Bring Iowa’s African American history to life with a wide variety of programs for preschool, elementary and middle school age children.
Enjoy learning in a new environment by bringing your class, scout troop, youth group or other organization to the African American Museum of Iowa. Learn more about opportunities for field trips. Need help funding a trip to our Cedar Rapids museum? Look into our bus grants.
Supplement your classroom or home school curriculum with a traveling trunk from the African American Museum of Iowa. See our list of traveling trunks.
Schedule a hands-on workshop with our museum educator at your school, child care center, church, library or other community location. Count on us for an engaging, age-appropriate lesson covering local African American history and/or culture.
Most programs are $35. (Dr. Carver’s Lab and Superheroes of Science are $50.) Mileage is $0.50 per mile outside of Cedar Rapids.
Review our list of programs and request a workshop. Don’t see the topic you’re looking for? Let us know what you’d like to see!
Learning Safari (PreK–Grade 2)
Each Learning Safari program is 30 minutes. It includes a book or story and hands-on activity.
- Learning to Work Together — See how much can be accomplished with a little cooperation through a reading of Head, Body, Legs: A Story from Liberia.
- What Does Day of the Dead Mean? — Learn the origins of this international holiday, and make connections to the Egungun figure from Nigeria and the holiday that occurs in the spring.
- Being Thankful — Hear Todd Parr’s The Thankful Book and share your thoughts through words and images. Place autumn leaves on a tree with a thankful message.
- Superheroes of Science —Learn about four African American scientists who made life better for everyone, and then create a hero’s cape that shows your superpower.
- Thinking like a Problem Solver — Hear A Very Tall Man, a Ugandan story about a man who has an interesting problem. Then, use your creativity to solve a few problems of your own.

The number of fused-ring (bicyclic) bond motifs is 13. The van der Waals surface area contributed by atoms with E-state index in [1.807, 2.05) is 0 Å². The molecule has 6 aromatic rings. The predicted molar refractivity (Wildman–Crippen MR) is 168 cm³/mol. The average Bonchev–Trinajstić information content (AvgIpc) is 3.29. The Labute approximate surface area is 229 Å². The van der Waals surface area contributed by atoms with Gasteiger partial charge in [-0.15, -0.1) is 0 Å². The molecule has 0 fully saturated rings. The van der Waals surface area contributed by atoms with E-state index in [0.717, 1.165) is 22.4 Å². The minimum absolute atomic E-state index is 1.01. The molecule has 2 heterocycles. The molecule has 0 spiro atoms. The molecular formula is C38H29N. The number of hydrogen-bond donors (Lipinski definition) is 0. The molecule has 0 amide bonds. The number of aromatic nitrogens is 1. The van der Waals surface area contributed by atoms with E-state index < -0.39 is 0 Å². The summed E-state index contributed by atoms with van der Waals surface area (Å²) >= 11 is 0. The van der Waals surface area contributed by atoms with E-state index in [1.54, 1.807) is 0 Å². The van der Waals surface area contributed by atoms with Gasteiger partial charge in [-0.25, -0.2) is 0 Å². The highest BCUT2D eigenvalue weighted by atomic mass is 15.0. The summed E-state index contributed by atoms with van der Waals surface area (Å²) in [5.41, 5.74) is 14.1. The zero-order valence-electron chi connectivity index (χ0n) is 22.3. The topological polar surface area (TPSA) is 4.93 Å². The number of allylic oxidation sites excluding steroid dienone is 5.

- Embracing Peace — February 11 is set aside for children in the country of Cameroon to rededicate themselves to the importance of nonviolence in their daily lives and strive for education. Connect this rededication with the nonviolent efforts of Dr. Martin L. King, Jr.
- Martin’s Big Words —Who was Dr. King? Why do people today still think his words are so important? Work together to create a project to keep Dr. King’s dream alive while learning cooperation and service.
- Eat Your Way Through Africa — Learn about all kinds of foods grown in Africa that we enjoy on a regular basis here in Iowa.
- Fun with Gourds —Talk about the many ways people in Western Africa used gourds, and then decorate your own gourd.
- Celebrating Kwanzaa — Learn about the African American celebration of family and togetherness, Kwanzaa! Learn a bit of Swahili, practice counting and colors, and create decorative items.
- Rainbow of Faces — Discuss multiculturalism and diversity through food. Our story compares children’s skin colors to caramel, peaches and espresso to prepare us for making a self-portrait of our own.
- Spring Planting with Carver — George Washington Carver loved plants! Learn how plants and insects are related and plant seeds to grow at home. You might even meet some of Carver’s insect friends!
Student Workshops (Grades 3–8)
Dig into African American history and culture with workshops that can be adapted for students in grades three through eight. Students will have opportunities to write, think, answer questions, and make connections.
- Painting Like a Pro — Art and science are two sides of the same coin. Learn about scientists like George Washington Carver and Percy Julian who dabbled in paint manufacturing, check out various African American painters and sculptors, and make a small artistic creation of your own.
- Dr. Carver’s Lab — George Washington Carver considered himself a “cookstove chemist,” using household materials to complete most of his experiments. Hear about Dr. Carver’s accomplishments, and then assist with some cookstove experiments of your own.
- Iowa’s Underground Railroad — You won’t find Harriet Tubman in this workshop. It’s all about Iowa’s Underground Railroad. Learn common Underground Railroad codes, discover how to navigate using the stars, and then make your own daring escape from slavery.
- Superheros of Science — African Americans have been inventing and innovating in a variety of fields, including science and medicine. Get to know three amazing inventors, innovators and scientists and the impact of their work.
- Behind the Beat —Explore African American history through music, from the African beats brought to the colonies during slavery, to spirituals used to communicate on the plantation, to the jazz of the Harlem Renaissance, to the popular music of the Civil Rights movement.